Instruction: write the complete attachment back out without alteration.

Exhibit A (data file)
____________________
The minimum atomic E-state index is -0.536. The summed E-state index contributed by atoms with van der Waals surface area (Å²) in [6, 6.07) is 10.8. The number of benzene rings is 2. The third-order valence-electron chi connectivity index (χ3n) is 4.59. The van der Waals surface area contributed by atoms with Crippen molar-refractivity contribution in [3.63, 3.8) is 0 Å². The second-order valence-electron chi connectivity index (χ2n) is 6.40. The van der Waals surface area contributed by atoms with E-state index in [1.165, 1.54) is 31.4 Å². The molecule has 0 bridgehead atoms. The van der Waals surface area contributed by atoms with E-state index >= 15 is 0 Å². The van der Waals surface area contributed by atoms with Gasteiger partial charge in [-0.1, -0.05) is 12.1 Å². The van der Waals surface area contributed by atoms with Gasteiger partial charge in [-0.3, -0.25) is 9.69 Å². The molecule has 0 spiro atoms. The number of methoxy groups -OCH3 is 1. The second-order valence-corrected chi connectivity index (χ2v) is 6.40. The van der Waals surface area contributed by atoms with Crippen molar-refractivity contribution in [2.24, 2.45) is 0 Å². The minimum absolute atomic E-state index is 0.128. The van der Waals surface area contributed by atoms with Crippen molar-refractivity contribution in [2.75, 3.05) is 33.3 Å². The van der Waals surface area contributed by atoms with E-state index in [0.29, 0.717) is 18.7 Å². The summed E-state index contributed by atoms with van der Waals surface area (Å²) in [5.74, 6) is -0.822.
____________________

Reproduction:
The minimum atomic E-state index is -0.536. The summed E-state index contributed by atoms with van der Waals surface area (Å²) in [6, 6.07) is 10.8. The number of benzene rings is 2. The third-order valence-electron chi connectivity index (χ3n) is 4.59. The van der Waals surface area contributed by atoms with Crippen molar-refractivity contribution in [3.63, 3.8) is 0 Å². The second-order valence-electron chi connectivity index (χ2n) is 6.40. The van der Waals surface area contributed by atoms with E-state index in [1.165, 1.54) is 31.4 Å². The molecule has 0 bridgehead atoms. The van der Waals surface area contributed by atoms with E-state index >= 15 is 0 Å². The van der Waals surface area contributed by atoms with Gasteiger partial charge in [-0.1, -0.05) is 12.1 Å². The van der Waals surface area contributed by atoms with Gasteiger partial charge in [-0.3, -0.25) is 9.69 Å². The molecule has 0 spiro atoms. The number of methoxy groups -OCH3 is 1. The second-order valence-corrected chi connectivity index (χ2v) is 6.40. The van der Waals surface area contributed by atoms with Crippen molar-refractivity contribution in [2.24, 2.45) is 0 Å². The minimum absolute atomic E-state index is 0.128. The van der Waals surface area contributed by atoms with Crippen molar-refractivity contribution in [2.75, 3.05) is 33.3 Å². The van der Waals surface area contributed by atoms with E-state index in [0.29, 0.717) is 18.7 Å². The summed E-state index contributed by atoms with van der Waals surface area (Å²) in [5.74, 6) is -0.822.